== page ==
Vienna Boys Choir brings centuries of tradition to Miller Symphony Hall
They’ve sung for kings and emperors and worked with famous composers from Mozart to Britten. They’re been featured in films, released dozens of CDs and graced notable venues like Carnegie Hall.
Now the Vienna Boys Choir, world-renowned for their angelic voices, will perform Oct. 25 in Allentown.
The choir of boys age 10-14 who sing exquisite harmonies in unchanged voices, will bring “Journey Through the Americas,” a program of eclectic music from the middle ages to the present, to Miller Symphony Hall.
Vienna Boys Choir encompasses four touring groups of a total of 100 talented young singers who are admitted by audition from all over the world, including from Austria, China, France, Germany, Iceland, Italy, Japan, Korea and the United States. Between them, the four choirs give 300 concerts and performances each year before almost half a million people worldwide.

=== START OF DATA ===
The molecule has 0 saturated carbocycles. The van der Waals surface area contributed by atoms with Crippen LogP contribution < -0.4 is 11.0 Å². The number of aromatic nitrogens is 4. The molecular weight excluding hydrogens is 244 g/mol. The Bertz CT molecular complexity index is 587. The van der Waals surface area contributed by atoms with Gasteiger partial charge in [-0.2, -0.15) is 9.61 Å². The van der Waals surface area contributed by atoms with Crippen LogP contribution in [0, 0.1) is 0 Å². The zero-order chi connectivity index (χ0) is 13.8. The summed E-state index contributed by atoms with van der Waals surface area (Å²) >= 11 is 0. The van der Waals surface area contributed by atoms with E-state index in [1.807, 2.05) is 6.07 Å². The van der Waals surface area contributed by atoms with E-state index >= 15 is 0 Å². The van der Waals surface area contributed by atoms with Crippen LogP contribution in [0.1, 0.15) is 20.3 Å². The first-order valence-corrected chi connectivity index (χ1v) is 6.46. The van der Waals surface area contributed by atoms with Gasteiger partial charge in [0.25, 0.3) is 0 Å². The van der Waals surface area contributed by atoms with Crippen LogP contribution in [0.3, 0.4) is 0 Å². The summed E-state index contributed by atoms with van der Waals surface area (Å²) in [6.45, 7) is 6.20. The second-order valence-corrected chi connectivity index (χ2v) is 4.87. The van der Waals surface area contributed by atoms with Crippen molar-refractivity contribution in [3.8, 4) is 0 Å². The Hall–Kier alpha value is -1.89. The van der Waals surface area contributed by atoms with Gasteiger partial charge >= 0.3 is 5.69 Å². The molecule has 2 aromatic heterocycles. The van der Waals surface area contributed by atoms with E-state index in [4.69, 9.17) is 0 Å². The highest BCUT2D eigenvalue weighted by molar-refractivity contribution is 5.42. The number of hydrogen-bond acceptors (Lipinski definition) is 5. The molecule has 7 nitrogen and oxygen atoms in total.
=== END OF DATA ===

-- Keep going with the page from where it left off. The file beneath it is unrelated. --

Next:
“This group that is coming is a very young group and they are quite endearing,” says Tina Breckwoldt, historian for the Vienna Boys Choir. “For most of them, this is their first time in United States and it is very exciting.”
The Vienna Boys Choir has a long history that can be traced back to boys singing at the Viennese court since the 14th century, but a choir was formally established at Vienna’s Imperial Chapel in 1498 by Emperor Maximilian I. Until 1918, the choir sang exclusively for the imperial court, at mass, concerts, private functions, and on state occasions.
In 1921, the choir was officially established as the Vienna Boys Choir. and the imperial uniform was replaced by sailor suits, then the height of boys’ fashion. The choir began to give concerts outside the chapel in 1926.
The choir has a close association with the Vienna Philharmonic Orchestra. With members of the orchestra and the men of the Vienna State Opera Chorus, the choir continues the tradition of the imperial musicians and provide the music for the Sunday Mass in Vienna’s Imperial Chapel.